For the first two weeks after I shared my interview data with him, Adam was gutted by the feedback he had received. He felt shocked and ashamed and wanted to quit. After realizing that these problems would follow him wherever he went, he decided to address them. The first step was to listen more deeply. He asked questions to uncover more details. He also asked one of his direct reports to give him feedback after each executive team meeting. As a result, Adam learned that the way he dug into details scared people. They thought they had failed or were on the verge of failing.

Start small

Overachievers like Adam often attempt to address all negative feedback at once. This approach is likely to achieve the same degree of success as running a marathon with little to no training. Instead, we agreed to start by tackling just four behaviors slowly. Adam took one action toward improving each behavior at least once a day, rather than trying to incorporate four new behaviors all at once, in every meeting. At the end of each day, Adam filled out a Yes List, a simple checklist to solidify his new habits.

Calibrate your responses

Adam’s comments and reactions were amplified because of his title. A mere furrow of his brow was likely to start rumors about the shelf life of an employee or product. To address this, Adam learned to provide perspective with his comments. He started using a scale to represent how he felt about something. For example, he would say, “On a scale of 1 to 10 with 10 being important, my opinions about the graphics on this site are a 3 in terms of a need for change. Don’t hold up the release for my comments.” With this newfound clarity, his team felt empowered to say no to some of his requests.

Set expectations

Be up front about what you need from your employees. There are times you need to ask your team to perform tasks they won’t find enjoyable. It helps to give them a sense of scope and an understanding of why the tasks are essential so they can better anticipate how much time to allocate for the work. This will also make them less likely to complain. For example, Adam was preparing to take his company public and had a long list of seemingly nitpicky details that needed to be cleaned up. Half of Adam’s executives had never taken a company public. By proactively sharing his list of hundreds of important (and often unpleasant) tasks with his team, Adam helped his employees understand what he needed and why. Setting clear expectations helped to prevent Adam from becoming frustrated and barking at his staff. In response, his employees avoided delays close to critical milestones. Even if they didn’t always like their to-do lists, Adam’s staff had a greater sense of predictability, and therefore, safety in their jobs.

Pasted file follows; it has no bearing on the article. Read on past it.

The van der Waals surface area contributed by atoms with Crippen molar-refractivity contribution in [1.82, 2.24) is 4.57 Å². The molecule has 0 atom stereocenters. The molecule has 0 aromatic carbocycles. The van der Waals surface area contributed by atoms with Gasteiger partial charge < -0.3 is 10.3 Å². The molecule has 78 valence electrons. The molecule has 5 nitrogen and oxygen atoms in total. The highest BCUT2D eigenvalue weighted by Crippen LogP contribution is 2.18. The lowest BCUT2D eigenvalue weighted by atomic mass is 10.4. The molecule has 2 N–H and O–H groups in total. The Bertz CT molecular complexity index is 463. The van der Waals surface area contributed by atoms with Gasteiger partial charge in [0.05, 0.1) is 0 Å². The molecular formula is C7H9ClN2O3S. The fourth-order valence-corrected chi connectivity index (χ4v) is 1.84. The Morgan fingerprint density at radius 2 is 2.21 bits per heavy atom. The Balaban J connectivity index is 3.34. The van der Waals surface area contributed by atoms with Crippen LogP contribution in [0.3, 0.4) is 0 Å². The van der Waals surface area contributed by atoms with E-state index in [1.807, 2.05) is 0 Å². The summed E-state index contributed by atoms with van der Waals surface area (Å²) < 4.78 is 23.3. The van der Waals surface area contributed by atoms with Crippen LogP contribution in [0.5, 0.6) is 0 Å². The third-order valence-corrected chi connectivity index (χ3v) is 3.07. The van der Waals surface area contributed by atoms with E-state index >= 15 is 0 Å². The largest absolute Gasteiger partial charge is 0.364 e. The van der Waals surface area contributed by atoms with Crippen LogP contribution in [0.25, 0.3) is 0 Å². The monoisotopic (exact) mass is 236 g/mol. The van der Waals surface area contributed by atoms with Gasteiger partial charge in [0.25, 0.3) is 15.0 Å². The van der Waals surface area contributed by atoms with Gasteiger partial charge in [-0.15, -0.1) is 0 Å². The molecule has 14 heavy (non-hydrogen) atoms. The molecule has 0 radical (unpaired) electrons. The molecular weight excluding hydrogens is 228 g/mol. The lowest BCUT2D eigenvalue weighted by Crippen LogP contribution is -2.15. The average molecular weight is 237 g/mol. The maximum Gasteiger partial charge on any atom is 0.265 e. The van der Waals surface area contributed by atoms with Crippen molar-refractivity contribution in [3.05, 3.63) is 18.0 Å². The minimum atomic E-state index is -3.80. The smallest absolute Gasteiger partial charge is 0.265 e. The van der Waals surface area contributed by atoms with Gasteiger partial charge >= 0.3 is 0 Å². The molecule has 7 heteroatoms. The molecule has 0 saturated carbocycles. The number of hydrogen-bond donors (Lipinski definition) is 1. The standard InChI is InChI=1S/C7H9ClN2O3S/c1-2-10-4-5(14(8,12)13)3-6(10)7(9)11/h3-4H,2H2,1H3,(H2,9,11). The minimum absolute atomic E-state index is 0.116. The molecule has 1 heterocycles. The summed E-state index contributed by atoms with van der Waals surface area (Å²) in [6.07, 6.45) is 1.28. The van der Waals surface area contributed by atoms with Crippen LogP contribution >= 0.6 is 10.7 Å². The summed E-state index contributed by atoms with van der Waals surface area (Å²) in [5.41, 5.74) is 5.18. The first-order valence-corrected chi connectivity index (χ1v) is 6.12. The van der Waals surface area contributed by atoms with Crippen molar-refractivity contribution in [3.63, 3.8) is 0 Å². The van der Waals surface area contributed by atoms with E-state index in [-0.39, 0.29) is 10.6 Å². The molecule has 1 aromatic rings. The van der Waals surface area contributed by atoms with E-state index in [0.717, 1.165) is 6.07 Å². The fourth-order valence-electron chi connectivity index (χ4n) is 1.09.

Chunk it out

Adam was in the habit of using evenings and weekends to barrage his direct reports with emails, marathon feedback documents, and to-do lists. The result? Lack of action because people were overwhelmed and unsure about what to prioritize. After receiving feedback, Adam learned to break down one of his long emails into five shorter ones and only send out the first. People around him began to act faster, and Adam rarely had to send the subsequent emails because they figured things out on their own. Also, when Adam made multiple requests, he was careful to prioritize them.

Two years after the first set of interviews, I talked with Adam’s team once again. The consensus was much more positive. One direct report remarked that he had been dreading coming back to work with Adam and was thrilled to see him “1000% better.” Adam had transformed from the arrogant, disrespectful boss he remembered to someone who listened to his employees. He now trusts Adam and enjoys working with him.

By following the steps above, Adam improved his communication. His staff now better understands his priorities and meets his requests — in less time and with fewer mistakes. This has allowed Adam to craft an even better future for his company and his employees, unleashing a competitive advantage that is creating longevity with his direct reports and in the marketplace.

Source, N;